Supporters of Hillary Clinton in 2016 — and even a few non-supporters — are having a good laugh over the report that first daughter/senior adviser Ivanka Trump used a personal email account to transact official business.
On Twitter, John Dean (yes, that John Dean) opined: "Dems should run this to [the] ground given her father thought [it] a very big deal when it involved Hillary. So it's got to be [a] big deal for Ivanka!" Newsweek in tweeting out its story used the inevitable teaser: "Lock her up?"
The mirth — and bitterness — are understandable. It's an article of faith among Clinton supporters that the issue of her emails was overblown (including by the "liberal" media). And it's hard not to chuckle at the irony of improper email traffic ensnaring the daughter of a president who claimed Hillary's actions were "worse than Watergate."
I don't want to spoil anyone's fun, but the differences between the Clinton and Ivanka email offenses are as noteworthy as the similarities.
First of all, Clinton was the secretary of state with access to sensitive information; Ivanka Trump has a vastly less important (and more amorphous) portfolio.
More important, the Washington Post, which broke this story, noted that the FBI eventually determined that 110 of Clinton's emails contained classified information at the time they were sent or received. A spokesperson for Ivanka Trump's lawyer said that none of her emails contained classified information. If that's true, it's an important difference.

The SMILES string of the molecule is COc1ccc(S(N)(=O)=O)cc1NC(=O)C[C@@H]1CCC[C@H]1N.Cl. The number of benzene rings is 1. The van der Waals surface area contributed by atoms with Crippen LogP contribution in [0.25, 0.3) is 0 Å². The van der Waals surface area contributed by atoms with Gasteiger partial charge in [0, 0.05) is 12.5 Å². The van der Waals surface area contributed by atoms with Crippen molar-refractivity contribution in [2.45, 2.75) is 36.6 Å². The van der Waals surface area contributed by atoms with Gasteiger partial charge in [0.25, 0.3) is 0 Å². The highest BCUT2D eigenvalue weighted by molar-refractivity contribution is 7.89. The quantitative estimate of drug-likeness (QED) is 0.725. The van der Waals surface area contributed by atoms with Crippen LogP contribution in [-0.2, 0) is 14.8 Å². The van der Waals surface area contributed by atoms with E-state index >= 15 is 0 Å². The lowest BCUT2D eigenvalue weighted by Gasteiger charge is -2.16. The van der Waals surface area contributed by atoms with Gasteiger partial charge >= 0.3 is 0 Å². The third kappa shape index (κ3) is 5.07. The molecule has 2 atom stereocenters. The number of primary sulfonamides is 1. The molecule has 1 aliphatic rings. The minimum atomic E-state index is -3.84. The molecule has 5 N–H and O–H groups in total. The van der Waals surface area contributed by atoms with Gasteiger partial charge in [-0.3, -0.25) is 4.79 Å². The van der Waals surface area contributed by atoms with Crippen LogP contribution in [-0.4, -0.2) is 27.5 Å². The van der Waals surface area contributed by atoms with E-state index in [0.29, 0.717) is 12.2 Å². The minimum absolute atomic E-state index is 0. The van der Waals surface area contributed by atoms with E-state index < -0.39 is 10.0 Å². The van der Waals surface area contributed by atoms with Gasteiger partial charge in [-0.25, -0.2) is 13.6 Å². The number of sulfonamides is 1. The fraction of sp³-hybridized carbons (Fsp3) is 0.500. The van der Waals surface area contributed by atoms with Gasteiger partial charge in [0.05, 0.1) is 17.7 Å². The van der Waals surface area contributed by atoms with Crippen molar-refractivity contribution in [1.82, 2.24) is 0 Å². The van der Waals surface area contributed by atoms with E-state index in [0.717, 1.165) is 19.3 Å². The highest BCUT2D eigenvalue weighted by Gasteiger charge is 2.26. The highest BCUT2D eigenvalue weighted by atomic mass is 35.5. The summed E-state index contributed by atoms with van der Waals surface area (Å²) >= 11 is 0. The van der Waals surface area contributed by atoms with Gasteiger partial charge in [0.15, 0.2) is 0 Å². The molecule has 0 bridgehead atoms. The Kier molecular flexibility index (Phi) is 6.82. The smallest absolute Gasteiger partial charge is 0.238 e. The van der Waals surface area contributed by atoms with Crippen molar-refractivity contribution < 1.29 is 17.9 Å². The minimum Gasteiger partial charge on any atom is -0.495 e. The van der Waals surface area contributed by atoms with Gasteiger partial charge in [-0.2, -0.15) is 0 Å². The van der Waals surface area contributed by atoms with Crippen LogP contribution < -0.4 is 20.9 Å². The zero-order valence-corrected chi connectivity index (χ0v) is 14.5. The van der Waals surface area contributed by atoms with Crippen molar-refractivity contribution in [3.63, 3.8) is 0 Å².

It's possible to believe that Clinton was "extremely careless" in her handling of classified information (the quotation is from former FBI Director James B. Comey's famous news conference) and that she a) shouldn't have been prosecuted and b) should have been elected president rather than Donald Trump.
As the Los Angeles Times put it in a Nov. 2, 2016, editorial reiterating its endorsement of Clinton:
"There is no comparison between Clinton's carelessness in corresponding with colleagues and the recklessness that Trump would bring to the conduct of actual foreign policy. And that is only one of a multitude of differences between the two nominees."
Clinton shouldn't have been "locked up" for her email infractions, and neither should Ivanka Trump based on what the Post has reported. That doesn't mean the two situations are interchangeable, or that Democrats should see Ivanka's indiscretions as somehow justifying Clinton's carelessness with sensitive information or her penchant for secrecy.
It may not have been a crime — it shouldn't have cost her the election — but it was a big deal.
Michael McGough, the Los Angeles Times' senior editorial writer, is based in Washington.